March 2017 marks two anniversaries — a year since the Aadhaar Act was passed as a Money Bill in the Lok Sabha and three years since Nandan Nilekani stepped down as Unique Identification Authority of India (UIDAI) chief in a bid to contest the Karnataka Lok Sabha elections. From 2009, when Nilekani first began working on the Aadhaar, to now, the system has amassed over 1.12 billion card-holders. Edited excerpts from a phone interview with BLink:
The Aadhaar journey has been tumultuous — from struggling to build allies to getting 1.12 billion people covered. The government claims that plugging leakages through Aadhaar has saved ₹14,000 crore. But the other side of the story is that in States such as Rajasthan, by the government’s own estimates, 15-20 per cent of people whose Aadhaar cards have been seeded (connected) to the PDS, are denied rations because of biometric failure or network issues.
The savings are well established in the government’s statements. When seeding and authentication are done properly, the success rate is over 95 per cent. I don’t want to blame the tool for the way it is being done.
But are these ground realities not being considered enough? Are we living in a post-demonetisation Aadhaar fantasy bubble where we have purged India of corruption and inefficiency?
The use of Aadhaar has been going on continuously for many years. It’s not a post-demonetisation bubble. It has, on the ground, cumulatively saved ₹50,000 crore that was being diverted from genuine beneficiaries. How can you call this a fantasy bubble?
A 2015 PMO minutes said only ₹91 crore was the annual Aadhaar-related savings.
There is a lot of misinformation floating around. I want to see this document. My own sense is that there are substantial savings in every programme because of Aadhaar.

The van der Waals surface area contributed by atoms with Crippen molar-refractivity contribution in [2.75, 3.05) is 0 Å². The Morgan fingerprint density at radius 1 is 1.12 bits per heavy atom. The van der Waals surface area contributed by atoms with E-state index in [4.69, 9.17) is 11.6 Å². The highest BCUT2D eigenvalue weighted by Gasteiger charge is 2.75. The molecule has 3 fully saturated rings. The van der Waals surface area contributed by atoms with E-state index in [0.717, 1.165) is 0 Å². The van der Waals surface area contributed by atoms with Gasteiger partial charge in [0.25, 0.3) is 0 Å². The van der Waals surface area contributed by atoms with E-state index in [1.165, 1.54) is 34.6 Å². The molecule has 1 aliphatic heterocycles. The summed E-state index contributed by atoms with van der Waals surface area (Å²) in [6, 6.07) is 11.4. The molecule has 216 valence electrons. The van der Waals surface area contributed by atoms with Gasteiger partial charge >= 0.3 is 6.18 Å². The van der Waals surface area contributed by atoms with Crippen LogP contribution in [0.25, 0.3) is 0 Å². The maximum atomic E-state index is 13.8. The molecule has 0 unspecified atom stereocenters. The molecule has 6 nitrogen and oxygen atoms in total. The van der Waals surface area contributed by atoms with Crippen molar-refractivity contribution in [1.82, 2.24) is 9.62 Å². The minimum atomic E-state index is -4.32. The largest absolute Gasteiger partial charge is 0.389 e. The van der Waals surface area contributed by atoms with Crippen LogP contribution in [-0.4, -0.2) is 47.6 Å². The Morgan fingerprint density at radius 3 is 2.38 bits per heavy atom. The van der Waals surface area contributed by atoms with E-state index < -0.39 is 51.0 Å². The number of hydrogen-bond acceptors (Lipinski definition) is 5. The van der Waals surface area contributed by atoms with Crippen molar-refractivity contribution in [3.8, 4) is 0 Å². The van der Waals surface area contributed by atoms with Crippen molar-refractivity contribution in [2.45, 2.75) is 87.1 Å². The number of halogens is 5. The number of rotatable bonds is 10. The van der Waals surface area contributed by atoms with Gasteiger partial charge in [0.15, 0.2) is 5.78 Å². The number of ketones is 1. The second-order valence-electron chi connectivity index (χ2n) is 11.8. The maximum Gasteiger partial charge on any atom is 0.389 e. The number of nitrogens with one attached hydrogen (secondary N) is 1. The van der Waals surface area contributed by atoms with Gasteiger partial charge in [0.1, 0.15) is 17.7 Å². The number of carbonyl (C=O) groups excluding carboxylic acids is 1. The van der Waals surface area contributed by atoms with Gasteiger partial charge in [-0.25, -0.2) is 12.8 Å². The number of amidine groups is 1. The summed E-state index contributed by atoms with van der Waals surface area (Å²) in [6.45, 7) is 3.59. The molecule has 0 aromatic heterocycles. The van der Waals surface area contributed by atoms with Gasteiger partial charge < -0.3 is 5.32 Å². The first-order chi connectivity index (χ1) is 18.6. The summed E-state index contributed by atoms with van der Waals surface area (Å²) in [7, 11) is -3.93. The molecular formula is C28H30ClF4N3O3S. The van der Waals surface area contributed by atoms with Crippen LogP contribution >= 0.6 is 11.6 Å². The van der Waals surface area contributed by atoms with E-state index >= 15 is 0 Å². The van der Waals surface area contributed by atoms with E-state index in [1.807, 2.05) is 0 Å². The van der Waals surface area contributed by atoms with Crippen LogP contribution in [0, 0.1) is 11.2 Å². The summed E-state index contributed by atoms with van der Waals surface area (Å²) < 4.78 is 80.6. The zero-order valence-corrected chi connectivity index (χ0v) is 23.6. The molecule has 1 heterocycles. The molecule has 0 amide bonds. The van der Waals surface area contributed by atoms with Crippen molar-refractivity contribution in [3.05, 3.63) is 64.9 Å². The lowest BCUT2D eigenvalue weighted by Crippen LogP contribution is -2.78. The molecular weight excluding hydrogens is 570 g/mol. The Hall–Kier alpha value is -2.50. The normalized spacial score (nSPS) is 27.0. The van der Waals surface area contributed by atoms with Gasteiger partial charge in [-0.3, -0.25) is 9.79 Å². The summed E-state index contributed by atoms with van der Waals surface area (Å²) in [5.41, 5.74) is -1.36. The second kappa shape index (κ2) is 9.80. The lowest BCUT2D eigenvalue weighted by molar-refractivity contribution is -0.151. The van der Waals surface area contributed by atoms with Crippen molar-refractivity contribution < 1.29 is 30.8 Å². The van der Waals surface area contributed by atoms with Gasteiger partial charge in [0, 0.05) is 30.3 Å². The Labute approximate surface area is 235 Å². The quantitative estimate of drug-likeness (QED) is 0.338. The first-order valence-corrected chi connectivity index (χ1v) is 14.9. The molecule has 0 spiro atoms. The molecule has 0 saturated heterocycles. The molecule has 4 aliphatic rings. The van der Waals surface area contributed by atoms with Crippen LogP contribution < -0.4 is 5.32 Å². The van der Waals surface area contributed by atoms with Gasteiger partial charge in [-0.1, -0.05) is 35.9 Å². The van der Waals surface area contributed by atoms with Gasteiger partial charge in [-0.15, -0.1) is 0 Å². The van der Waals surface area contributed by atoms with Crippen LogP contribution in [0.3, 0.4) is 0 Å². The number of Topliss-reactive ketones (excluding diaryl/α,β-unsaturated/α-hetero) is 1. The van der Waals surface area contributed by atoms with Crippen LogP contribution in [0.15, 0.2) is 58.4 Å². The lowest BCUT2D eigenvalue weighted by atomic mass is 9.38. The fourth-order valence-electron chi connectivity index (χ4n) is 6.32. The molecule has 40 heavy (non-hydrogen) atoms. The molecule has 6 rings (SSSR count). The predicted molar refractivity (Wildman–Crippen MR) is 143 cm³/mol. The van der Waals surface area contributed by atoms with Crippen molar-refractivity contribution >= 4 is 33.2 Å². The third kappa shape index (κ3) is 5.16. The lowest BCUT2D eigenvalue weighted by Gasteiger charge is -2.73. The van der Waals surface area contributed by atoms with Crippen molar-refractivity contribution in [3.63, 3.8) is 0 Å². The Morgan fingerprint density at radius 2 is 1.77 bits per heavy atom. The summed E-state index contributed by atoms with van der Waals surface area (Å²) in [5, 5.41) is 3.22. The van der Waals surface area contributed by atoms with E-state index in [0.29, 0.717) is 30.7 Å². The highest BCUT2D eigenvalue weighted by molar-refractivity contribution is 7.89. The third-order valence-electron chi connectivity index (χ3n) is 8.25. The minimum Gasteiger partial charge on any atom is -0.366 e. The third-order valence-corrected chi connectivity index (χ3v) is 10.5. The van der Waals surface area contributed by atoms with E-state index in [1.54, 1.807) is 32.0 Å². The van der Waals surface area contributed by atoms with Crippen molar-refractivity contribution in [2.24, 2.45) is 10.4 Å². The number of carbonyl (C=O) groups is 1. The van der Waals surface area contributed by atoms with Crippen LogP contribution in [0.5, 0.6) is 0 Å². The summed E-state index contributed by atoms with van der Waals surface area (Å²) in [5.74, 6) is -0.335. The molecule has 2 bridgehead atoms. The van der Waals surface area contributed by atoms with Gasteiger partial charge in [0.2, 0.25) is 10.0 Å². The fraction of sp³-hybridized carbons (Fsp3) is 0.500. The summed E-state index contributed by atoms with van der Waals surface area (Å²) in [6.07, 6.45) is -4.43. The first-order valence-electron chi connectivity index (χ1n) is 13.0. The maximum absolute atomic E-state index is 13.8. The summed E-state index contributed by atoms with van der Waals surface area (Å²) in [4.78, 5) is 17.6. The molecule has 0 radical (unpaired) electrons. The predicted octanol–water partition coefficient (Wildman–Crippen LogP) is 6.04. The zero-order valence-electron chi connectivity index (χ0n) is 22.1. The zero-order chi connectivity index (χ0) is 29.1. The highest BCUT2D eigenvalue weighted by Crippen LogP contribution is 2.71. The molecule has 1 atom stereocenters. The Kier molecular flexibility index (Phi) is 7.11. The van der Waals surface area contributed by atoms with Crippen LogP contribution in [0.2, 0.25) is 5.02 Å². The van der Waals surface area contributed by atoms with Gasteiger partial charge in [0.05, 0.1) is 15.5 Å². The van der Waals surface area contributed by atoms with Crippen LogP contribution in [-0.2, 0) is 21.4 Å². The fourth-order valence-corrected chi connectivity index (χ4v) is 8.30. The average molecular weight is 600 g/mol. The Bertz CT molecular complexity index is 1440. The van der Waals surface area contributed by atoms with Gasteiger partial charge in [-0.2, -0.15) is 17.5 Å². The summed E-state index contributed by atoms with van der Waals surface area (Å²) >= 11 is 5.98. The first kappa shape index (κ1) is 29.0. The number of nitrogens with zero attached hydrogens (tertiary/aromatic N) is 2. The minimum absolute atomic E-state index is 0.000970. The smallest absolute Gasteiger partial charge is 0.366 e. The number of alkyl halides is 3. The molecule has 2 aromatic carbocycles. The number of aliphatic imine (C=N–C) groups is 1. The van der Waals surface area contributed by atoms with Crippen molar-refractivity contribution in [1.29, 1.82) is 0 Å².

There are several cases of fraudulent Aadhaar. For example, a card for Lord Hanuman. How will the problems in collecting Aadhaar data be fixed?
This whole issue of people having false pictures is almost six years old. People are deliberately raking it up. Some operator was at mischief. Now there is a lot of automated technology, like photo recognition.
But you can’t deny there are legitimate issues with biometric fingerprints and iris scanners with labourers, migrant workers and children.
The reason we chose a combination of fingerprint and iris was precisely because a fingerprint alone isn’t adequate to distinguish a person’s unique identity. That was remarkably ahead of its time. Iris does not depreciate over time. Even people with cataract can get their iris scanned.
So how are these mismatches happening?
There are many reasons for that. Sometimes the seeding is not done properly. I know that it works when done properly. For example, in Andhra Pradesh, it was done flawlessly across 30,000 PDS outlets. Where biometrics doesn’t match, there is OTP as backup. Reliance Jio is using it to verify 100 million SIM cards. Today we’re doing 30-35 million authentications a day. Obviously something is working.
Had you continued as UIDAI chief what would’ve you done differently?
I think they have done an excellent job. There has always been excellent leadership at the operating level — Dr Vijay Madan was the UIDAI CEO when I was chairman. He was succeeded by Ajay Bhushan Pandey. Now there’s a three-member UIDAI Committee under J Satyanarayana, the former IT secretary. The current government has adopted the Aadhaar and moved progressively forward. Not only am I happy with what they have done, I would’ve done the same.
Do you think there are issues that we could have perfected before scaling it to the level we have?